USS Grayback - Covert Shores
SEALs prepare for Operation THUNDERHEAD in front of Grayback's hangars. Lt. Dry is seated facing the camera holding papers.

On 3rd June the submarine arrived on station and an SDV Mk.VII was launched to carry out a reconnaissance of the island prior to landing the team a few nights later. The crew consisted of two UDT men and two SEAL men, including Lt. Dry. By this time the Mk.VII was considered a reliable piece of kit by many although in the minds of some involved it was still unproven and the long, cold and cramped journey was still something of an unknown quantity. Because of strong tides the SDV was launched at the end of the flood tide so that it could run in on slack water, and then recover on the ebb tide which should help carry it back to the waiting submarine. Once launched the SDV started to get carried off course by the 2kt current, and the crew became lost. After searching for over an hour they had not sighted the island and the SDV reluctantly had to try to head back to the submarine. In the event the currents off the coast were too strong for the small motor on the sluggish craft and its batteries ran out before they could return to the Grayback. Stranded in enemy waters, the SDV crew treaded water and considered their options. At this time as at others, Lt. Dry rallied the men and kept them together. The next morning they were picked up by a rescue helicopter. Fearing that the SDV might be washed up on the beach or found by the NVA, they sunk it using the helicopter’s machinegun. This prevented detection and maintained the secrecy of their presence. Lt. Dry’s leadership and tactical knowledge was considered vital to the future success of the mission so he was allowed to return immediately to the Grayback to continue the mission.
USS Grayback - Covert Shores

It was now that tragedy struck; having survived the SDV incident off the enemy coast, the team was flown back to rendezvous with the submarine on the night of 5th June. The return to the submarine would use the ‘cast’ method whereby the men would jump into the water from about 20ft or less, and then dive down to lock in to the submarine while it was submerged. To do this, the helicopter first had to find the submarine maintaining radio silence to avoid giving its position away. The submarine would raise a periscope with a rotating infrared beacon showing, and the helicopter would home in on this. In the atrocious weather this was easier said than done, and several passes across the expected rendezvous area had to be made. They even accidentally flew over the North Vietnamese coast after mistaking a dwelling for the submarine’s signal light. Eventually, as fuel was running low, they found the submarine. The helicopter was too high, the airspeed too fast and the tailwind added another twenty or so miles per hour to the equation. Jumping from the helicopter into the sea was just not safe, but the signal to jump was somehow given and leading from the front, Lt. Dry was the first to jump. The four men jumped from about 50-60ft (15-18m).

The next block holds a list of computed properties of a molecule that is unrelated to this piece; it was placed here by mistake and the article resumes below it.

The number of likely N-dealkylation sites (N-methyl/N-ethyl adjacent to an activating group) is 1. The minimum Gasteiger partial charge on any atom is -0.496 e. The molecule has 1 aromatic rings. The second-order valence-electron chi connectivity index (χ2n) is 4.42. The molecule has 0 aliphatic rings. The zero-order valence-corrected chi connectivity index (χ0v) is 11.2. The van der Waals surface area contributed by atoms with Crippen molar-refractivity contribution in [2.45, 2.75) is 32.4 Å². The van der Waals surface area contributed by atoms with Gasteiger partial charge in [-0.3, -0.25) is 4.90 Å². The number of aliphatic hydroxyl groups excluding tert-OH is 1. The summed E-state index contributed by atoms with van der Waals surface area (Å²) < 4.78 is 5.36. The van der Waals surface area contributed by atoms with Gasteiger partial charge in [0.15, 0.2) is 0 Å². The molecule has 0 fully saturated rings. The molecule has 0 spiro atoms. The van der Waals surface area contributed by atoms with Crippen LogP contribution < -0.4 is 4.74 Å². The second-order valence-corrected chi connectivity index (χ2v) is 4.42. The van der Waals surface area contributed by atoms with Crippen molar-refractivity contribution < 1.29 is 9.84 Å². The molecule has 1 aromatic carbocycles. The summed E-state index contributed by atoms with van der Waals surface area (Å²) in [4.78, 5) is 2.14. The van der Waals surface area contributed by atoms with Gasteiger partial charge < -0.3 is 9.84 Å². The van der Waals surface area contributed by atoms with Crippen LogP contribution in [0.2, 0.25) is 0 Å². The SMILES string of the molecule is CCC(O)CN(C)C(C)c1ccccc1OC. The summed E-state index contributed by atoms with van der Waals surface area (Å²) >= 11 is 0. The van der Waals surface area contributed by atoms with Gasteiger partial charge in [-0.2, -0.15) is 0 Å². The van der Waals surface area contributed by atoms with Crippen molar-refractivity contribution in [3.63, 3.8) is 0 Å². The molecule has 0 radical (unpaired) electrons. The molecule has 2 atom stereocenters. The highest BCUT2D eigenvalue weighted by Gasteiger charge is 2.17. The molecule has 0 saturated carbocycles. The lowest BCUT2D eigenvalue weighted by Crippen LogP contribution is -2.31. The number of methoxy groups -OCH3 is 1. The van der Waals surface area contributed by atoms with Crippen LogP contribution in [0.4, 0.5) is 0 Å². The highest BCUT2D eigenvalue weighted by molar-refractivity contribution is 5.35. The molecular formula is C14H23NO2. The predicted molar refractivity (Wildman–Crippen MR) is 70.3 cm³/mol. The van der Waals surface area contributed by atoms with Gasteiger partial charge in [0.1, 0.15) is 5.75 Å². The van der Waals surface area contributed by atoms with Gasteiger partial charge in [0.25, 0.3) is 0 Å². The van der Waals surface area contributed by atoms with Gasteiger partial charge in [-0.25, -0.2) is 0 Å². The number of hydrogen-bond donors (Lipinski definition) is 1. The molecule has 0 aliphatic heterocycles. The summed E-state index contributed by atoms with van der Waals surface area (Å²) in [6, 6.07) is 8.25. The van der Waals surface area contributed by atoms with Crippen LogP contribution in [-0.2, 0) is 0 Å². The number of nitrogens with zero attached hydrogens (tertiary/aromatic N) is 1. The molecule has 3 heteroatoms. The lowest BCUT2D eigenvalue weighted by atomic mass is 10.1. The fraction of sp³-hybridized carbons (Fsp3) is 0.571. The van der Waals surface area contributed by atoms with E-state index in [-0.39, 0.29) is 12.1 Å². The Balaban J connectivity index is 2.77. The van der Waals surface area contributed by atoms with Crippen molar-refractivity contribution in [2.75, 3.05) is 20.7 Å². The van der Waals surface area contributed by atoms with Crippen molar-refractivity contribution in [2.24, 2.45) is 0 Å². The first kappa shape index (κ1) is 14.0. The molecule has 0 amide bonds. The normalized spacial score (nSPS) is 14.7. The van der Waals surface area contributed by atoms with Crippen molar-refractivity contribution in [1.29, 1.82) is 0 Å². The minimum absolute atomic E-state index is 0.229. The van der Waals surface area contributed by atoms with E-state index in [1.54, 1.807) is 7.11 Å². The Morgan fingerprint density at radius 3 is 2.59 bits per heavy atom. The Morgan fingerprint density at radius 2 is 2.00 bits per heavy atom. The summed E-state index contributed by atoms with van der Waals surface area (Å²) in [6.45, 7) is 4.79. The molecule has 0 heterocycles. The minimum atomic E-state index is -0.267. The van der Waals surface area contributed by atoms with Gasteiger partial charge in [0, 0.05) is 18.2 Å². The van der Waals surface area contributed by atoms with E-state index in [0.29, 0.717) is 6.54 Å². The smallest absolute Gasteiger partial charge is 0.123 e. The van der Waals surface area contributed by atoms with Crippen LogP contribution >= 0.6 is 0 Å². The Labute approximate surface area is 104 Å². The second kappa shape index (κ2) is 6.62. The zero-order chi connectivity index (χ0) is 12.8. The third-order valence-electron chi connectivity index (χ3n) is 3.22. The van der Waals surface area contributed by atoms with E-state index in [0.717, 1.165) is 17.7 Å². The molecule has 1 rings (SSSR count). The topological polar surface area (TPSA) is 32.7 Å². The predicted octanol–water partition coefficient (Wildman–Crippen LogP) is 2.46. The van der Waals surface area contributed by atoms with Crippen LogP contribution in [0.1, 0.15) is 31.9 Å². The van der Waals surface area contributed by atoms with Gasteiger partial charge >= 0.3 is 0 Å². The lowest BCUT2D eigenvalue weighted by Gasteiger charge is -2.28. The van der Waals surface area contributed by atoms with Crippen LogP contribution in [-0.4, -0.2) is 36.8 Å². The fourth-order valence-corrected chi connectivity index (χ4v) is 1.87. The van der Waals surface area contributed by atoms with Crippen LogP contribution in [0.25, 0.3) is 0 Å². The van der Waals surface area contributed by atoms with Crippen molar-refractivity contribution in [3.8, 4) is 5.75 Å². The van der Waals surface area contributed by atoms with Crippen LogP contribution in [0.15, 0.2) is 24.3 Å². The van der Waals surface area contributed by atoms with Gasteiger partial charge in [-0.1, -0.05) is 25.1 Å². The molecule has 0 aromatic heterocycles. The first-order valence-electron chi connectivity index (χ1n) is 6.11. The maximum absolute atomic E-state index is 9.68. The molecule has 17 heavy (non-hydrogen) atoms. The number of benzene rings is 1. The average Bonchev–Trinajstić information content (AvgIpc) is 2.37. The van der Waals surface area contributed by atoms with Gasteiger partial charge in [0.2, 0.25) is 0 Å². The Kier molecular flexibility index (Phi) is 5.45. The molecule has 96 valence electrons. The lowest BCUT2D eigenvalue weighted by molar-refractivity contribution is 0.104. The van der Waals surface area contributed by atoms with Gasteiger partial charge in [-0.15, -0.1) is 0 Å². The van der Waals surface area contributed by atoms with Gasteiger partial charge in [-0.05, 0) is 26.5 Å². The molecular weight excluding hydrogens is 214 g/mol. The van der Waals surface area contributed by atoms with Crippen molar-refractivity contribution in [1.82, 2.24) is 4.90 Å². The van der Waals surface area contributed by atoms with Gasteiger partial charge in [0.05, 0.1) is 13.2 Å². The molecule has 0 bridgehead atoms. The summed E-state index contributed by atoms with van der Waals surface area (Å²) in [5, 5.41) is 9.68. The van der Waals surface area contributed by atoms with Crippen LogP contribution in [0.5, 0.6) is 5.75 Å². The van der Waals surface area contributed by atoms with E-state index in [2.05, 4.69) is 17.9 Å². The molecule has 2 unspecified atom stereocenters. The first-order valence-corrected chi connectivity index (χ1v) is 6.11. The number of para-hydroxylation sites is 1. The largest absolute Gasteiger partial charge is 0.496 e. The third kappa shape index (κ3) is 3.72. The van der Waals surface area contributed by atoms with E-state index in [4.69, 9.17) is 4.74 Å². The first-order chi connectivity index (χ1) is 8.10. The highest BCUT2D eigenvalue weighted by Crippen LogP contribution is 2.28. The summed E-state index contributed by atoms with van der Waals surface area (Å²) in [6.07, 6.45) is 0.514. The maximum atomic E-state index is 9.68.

Lt. Dry broke his neck and was killed immediately on impact with the water, another of the men was unconscious and the last two were seriously shaken. As the two conscious men went to the aid of their unconscious teammate and searched for Dry, they also discovered that the flashing light spotted by the helicopter wasn’t the Grayback but a distress flare from another the SDVs which had been practicing launch and recovery and had also got into trouble. With North Vietnamese patrol boats detected the Grayback had actually signaled the helicopter to abort the drop but it had not got through in time. Eventually the four men from the SDV, the two conscious men from the helicopter drop and their unconscious teammate found Dry’s lifeless body. They were not detected by the patrol boats and were picked up by rescue helicopter the next morning.

Operation THUNDERHEAD continued for several days with the submarine relying on its periscope to watch for the escaped prisoners, but was soon called off due to the ever-reducing chances of success which was in part due to the coincidental US mining of coastal rivers and ports.

Lt. Dry was an inspirational leader well-liked by his men and those who met him, and the exact circumstances of his tragic death are still discussed today. The reason for this is because the mission was covered up due to its secrecy and the true circumstances of his death not told to his family, but details leaked out over the years. Because of the desire to maintain secrecy the official roll records him as “killed in Training” (KIT) rather than in action (KIA). Despite this he is held to be the last SEAL or UDT man killed in the Vietnam War.

Sadly the whole mission was in vain as the prisoners had called off their escape due to the slim chances of success and fears of the retribution against those left behind. They could not communicate this to the Navy in time and the Submarine, SEALs and UDT men risked their lives waiting for the prisoners who were not on their way. Much of the success of SEAL operations in Vietnam was that they operated with a lot of independence and using their own intelligence sources. They sought permission rather than direction. Operation Thunderhead is a regrettable example of what happens when missions were planned centrally with dubious intelligence and as it turned out, poor equipment. RIP Lt. Dry.